Visiting Bishop Fritz Lobinger’s ideas on
Priesthood in two forms:
Priests and Elders.
In 2008, nearly 49,631 of the world’s 218,865 parishes did not have a
resident priest. (CARA)
"The Brazilian bishops, especially the pope's close friend Cardinal Claudio
Hummes, have asked Pope Francis to enable married priests in Brazil to
return to their pastoral ministry. With its 140 million Catholics, Brazil needs
at least 100,000 priests but it only has 1,800, (National Catholic Recoder
Dec 30, 2016)
In 2014 Bishop Erwin Krautler, a bishop who leads a geographically
expansive diocese in the Brazilian rain forest met with Pope Francis to
discuss how much the priest shortage affects the church in the Southern
Hemisphere. Krautler’s diocese only has 27 priests for 700,000 Catholics.
As a result, many Catholics might only hear Mass a couple of times a year.
Salford Diocese has revealed plans to cut its number of parishes from 150
to 75. By 2020 it is estimated that there will only be 108 priests (under 75
years of age) in pastoral ministry. “To allow the parishes to be missionary,
lay people will have to take up not only a great deal of the administration
but also their rightful part as co-workers with the priests in the task of
evangelisation and other ministries. (Bishop John Arnold)
4. A church order which has developed
historically can both help and hinder
what it was intended for.
5. There are promising developments in
the explosion of lay ministries across
the church the development of which
are often hindered by the absence of a
male celibate priest.
6. These new developments in many
respects parallel the Spirit inspired
diversity of the New Testament
7. After Vatican II which changed the
basis on which celibacy is seen as a
necessary requirement for ordination, it
is clear that celibacy is no longer a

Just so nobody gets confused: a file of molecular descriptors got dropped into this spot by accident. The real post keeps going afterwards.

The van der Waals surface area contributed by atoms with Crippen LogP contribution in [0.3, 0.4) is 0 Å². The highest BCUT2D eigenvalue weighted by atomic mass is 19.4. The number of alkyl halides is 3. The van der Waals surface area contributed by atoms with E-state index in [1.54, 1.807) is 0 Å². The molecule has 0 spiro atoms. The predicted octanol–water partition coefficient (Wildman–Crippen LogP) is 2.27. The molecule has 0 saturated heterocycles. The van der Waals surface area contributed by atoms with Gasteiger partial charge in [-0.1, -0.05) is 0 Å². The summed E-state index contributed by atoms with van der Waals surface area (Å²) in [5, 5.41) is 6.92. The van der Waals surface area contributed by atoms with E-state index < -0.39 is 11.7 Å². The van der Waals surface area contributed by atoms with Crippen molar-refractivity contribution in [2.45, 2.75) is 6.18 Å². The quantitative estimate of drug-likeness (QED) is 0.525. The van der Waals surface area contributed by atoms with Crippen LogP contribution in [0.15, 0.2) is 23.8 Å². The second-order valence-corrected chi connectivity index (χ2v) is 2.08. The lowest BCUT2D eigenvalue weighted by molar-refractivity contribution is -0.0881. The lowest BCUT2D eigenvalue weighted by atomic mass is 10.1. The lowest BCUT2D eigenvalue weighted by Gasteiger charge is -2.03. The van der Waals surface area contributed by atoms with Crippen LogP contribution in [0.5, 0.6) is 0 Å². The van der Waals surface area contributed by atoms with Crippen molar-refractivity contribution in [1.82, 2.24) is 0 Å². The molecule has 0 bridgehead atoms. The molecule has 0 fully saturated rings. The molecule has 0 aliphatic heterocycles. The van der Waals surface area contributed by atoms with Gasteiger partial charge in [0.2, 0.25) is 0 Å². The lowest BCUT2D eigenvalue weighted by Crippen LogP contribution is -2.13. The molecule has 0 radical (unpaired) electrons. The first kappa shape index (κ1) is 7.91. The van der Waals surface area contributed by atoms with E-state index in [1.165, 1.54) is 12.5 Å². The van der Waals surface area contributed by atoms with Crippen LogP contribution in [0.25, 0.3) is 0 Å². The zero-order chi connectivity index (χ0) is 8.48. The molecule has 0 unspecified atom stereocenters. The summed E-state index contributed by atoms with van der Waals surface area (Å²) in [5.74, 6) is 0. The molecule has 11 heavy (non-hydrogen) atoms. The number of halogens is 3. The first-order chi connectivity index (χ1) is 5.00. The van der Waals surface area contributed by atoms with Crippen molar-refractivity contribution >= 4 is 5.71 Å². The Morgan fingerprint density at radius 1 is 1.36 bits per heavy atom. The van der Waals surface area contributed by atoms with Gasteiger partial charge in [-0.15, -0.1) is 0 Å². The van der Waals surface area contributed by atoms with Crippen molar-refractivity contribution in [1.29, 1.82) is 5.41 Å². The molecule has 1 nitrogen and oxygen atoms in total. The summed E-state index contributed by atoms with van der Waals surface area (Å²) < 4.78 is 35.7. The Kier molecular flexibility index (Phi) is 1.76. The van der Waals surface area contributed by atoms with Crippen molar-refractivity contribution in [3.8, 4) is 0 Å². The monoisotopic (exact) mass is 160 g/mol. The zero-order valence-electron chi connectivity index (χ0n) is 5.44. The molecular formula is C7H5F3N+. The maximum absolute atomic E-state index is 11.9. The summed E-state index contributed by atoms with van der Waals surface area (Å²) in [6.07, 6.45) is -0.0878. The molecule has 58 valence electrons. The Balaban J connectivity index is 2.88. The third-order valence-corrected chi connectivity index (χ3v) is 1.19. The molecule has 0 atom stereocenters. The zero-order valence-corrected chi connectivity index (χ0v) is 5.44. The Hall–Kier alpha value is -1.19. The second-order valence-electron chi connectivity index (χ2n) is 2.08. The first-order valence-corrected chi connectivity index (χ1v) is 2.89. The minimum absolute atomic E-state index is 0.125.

requirement for ordination.
8. However the Church is extremely
reluctant to change the rule of celibacy.
9. Where do we go from here?
1. The community has a right to
2. The decisive element in
ministry is the recognition of the
minister by the community
3. Problems arise when priestly
ministry is no longer related to
the church community but to the
power associated with
The 12 and the other apostles and the prophets we hear
about in Acts and the Didache were sent, by their dead and
risen Lord, to continue his proclamation of the kingdom and
his enacting of reconciliation.
This is initially based on first hand experience of Jesus.
When they died the communities they had founded were
conscious of what they had received and of the importance
of passing this apostolic foundation on.
The Pastoral Letters begin to work out
ways to carry on the apostolate, but
there’s no apostolic succession, no
fixed form of ministry. However by the
end of the first century we have a
range of terms for ministers
presbyters, episcopoi /overseers,
and diaconoi/deacons but it is difficult
to work out exactly what their duties
were e.g. presbyters are sometimes
Interestingly the ministry did not
develop around the Eucharist or
liturgy but from building up the
community. Such minsters/ leaders
are models for the community
through whose lives and ministry the
community can see the Gospel of
What is important is the continuity of
the story of, and about ,Jesus, and the
continuity of a radical discipleship
following him under the inspiration of
his teaching of the kingdom of God.
In the third century Cyprian, the bishop of Carthage , martyred in 258,
introduced a new word. He loved the Old Testament, and applied its
institutions to the Christian Church. He begins to talk of the Eucharist in
terms of OT priestly sacrificial language and he calls the minister at the
eucharist sacerdos/priest. A link the earliest church avoided as Christ
was the only high Priest (cf Hebrews) and the community is a priestly
people but whose leaders are not called priests.
This introduction of the word sacerdos/priest had unforeseen effects.
The Hebrew priests were required to abstain from sex before their service
in the Temple. By the end of the 4th Century married priests were required
to abstain from sexual intercourse the night before they celebrated